Midrash, Hebrew, “interpretation”, is a type of Jewish literature concerned with the interpretation of biblical texts. Perhaps the earliest attempts in midrash concerned the Passover, and Haggadah which includes the interpretation of Deuteronomy 26:5-8. The aggadic midrashim seeks to derive a moral principle or theological concept from scriptures, while the halakhicmidrashim aim to explain the complete meaning of a biblical law. The rabbis formulated various rules to deduce hidden or new meaning, and midrash was produced from the tannaaiticperiod until the 12th century AD. The best known example is the collection Midrash Rabbah on the Pentateuch and five megillot. Tanhuma contains discussions on the weekly portion of the Torah which is read on the synagogue. The pesiktot contain midrashim for special Sabbaths and festivals. Collections of midrashic teachings include Derekh Eretz Rabbati, Derekh Eretz Zuta, and Tanna de-ve-Elyahu. Avot de-Rabbi Natan is an expansion of the tractate Avot. And Pirke de-Rabbi Eliezer contains stories about biblical events. From the 12th century various anthologies of midrashim were compiled which drew from earlier sources; examples include the Yalkut Shimeoni, and the Midrash de-Gadol. A.G.H.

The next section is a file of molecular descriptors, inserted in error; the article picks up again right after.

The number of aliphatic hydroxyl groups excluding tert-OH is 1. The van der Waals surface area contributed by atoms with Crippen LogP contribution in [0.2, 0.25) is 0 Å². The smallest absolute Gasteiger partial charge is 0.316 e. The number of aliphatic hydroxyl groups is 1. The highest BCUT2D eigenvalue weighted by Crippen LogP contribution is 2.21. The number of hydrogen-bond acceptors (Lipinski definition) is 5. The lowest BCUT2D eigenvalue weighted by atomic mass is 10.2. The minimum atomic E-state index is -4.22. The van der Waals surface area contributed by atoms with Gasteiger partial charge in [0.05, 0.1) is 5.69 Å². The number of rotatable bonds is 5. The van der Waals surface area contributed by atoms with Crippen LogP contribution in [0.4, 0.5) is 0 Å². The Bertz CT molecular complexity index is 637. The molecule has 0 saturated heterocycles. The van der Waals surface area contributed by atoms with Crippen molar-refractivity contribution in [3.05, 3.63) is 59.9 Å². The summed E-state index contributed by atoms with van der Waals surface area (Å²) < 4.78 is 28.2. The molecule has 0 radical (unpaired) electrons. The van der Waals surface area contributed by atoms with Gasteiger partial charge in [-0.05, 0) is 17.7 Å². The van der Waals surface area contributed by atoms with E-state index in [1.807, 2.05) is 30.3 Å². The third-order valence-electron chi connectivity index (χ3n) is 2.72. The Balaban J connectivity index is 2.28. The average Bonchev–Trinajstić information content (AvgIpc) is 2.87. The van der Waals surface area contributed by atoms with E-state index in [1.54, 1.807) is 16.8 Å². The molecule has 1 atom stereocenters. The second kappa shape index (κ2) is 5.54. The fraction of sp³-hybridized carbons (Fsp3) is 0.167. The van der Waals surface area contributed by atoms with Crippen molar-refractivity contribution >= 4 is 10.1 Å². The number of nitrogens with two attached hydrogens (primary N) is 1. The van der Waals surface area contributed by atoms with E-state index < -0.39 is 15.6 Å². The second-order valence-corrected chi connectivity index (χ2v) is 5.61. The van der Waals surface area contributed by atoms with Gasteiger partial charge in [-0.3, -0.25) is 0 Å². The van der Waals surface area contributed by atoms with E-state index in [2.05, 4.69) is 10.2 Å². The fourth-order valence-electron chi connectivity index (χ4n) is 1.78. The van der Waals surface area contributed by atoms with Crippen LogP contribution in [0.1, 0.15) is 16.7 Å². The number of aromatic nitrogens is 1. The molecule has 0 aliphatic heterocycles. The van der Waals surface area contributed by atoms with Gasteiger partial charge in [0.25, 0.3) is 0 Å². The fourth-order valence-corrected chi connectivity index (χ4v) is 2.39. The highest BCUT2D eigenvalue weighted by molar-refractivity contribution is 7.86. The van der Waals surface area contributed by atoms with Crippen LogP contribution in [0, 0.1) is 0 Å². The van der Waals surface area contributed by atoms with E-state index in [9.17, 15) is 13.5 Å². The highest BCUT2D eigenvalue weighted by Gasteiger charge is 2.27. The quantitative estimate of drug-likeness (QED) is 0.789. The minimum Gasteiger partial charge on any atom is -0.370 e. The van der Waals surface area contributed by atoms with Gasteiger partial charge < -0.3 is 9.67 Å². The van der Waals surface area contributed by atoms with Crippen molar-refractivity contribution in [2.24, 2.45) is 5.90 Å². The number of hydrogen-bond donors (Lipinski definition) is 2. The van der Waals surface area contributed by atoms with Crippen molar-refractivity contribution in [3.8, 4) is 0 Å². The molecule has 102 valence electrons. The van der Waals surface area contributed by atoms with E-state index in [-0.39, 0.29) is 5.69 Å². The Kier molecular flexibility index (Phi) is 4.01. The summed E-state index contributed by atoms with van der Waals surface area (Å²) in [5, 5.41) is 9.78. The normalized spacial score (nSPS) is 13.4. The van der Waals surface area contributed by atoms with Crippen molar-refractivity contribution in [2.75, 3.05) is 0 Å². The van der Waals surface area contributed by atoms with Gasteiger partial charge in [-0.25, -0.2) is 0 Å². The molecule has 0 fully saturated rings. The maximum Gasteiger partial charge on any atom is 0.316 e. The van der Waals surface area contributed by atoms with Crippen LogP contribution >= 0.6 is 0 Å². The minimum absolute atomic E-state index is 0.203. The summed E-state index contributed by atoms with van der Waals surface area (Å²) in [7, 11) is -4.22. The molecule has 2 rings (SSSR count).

Bowker, John, The Oxford Dictionary of World Religions, New York, Oxford University Press, 1997, p. 640